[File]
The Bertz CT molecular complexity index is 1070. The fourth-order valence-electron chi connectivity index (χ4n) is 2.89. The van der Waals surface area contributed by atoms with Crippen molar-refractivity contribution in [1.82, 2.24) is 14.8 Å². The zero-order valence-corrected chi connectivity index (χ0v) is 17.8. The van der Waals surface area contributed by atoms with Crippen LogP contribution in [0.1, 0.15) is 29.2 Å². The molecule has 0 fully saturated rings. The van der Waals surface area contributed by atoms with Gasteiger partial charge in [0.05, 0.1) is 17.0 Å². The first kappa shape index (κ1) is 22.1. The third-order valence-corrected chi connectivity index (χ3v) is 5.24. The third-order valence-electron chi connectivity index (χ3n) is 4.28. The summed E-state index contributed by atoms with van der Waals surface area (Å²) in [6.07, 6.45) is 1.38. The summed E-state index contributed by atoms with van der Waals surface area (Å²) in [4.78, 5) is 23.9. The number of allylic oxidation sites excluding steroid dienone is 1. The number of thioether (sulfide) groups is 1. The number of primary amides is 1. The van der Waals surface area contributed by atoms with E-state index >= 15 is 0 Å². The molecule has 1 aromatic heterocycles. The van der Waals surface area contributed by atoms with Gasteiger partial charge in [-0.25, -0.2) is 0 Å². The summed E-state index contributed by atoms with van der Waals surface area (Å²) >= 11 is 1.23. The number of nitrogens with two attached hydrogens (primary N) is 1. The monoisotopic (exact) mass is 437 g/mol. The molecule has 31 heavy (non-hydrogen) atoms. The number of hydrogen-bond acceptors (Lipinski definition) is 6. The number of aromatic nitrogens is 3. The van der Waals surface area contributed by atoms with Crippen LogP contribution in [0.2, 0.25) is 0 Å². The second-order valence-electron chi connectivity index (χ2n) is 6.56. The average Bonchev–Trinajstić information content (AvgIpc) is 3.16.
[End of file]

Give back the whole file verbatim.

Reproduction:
The Bertz CT molecular complexity index is 1070. The fourth-order valence-electron chi connectivity index (χ4n) is 2.89. The van der Waals surface area contributed by atoms with Crippen molar-refractivity contribution in [1.82, 2.24) is 14.8 Å². The zero-order valence-corrected chi connectivity index (χ0v) is 17.8. The van der Waals surface area contributed by atoms with Crippen LogP contribution in [0.1, 0.15) is 29.2 Å². The molecule has 0 fully saturated rings. The van der Waals surface area contributed by atoms with Gasteiger partial charge in [0.05, 0.1) is 17.0 Å². The first kappa shape index (κ1) is 22.1. The third-order valence-corrected chi connectivity index (χ3v) is 5.24. The third-order valence-electron chi connectivity index (χ3n) is 4.28. The summed E-state index contributed by atoms with van der Waals surface area (Å²) in [6.07, 6.45) is 1.38. The summed E-state index contributed by atoms with van der Waals surface area (Å²) in [4.78, 5) is 23.9. The number of allylic oxidation sites excluding steroid dienone is 1. The number of thioether (sulfide) groups is 1. The number of primary amides is 1. The van der Waals surface area contributed by atoms with E-state index >= 15 is 0 Å². The molecule has 1 aromatic heterocycles. The van der Waals surface area contributed by atoms with Gasteiger partial charge in [-0.25, -0.2) is 0 Å². The summed E-state index contributed by atoms with van der Waals surface area (Å²) >= 11 is 1.23. The number of nitrogens with two attached hydrogens (primary N) is 1. The monoisotopic (exact) mass is 437 g/mol. The molecule has 31 heavy (non-hydrogen) atoms. The number of hydrogen-bond acceptors (Lipinski definition) is 6. The number of aromatic nitrogens is 3. The van der Waals surface area contributed by atoms with Crippen LogP contribution in [0.2, 0.25) is 0 Å². The second-order valence-electron chi connectivity index (χ2n) is 6.56. The average Bonchev–Trinajstić information content (AvgIpc) is 3.16.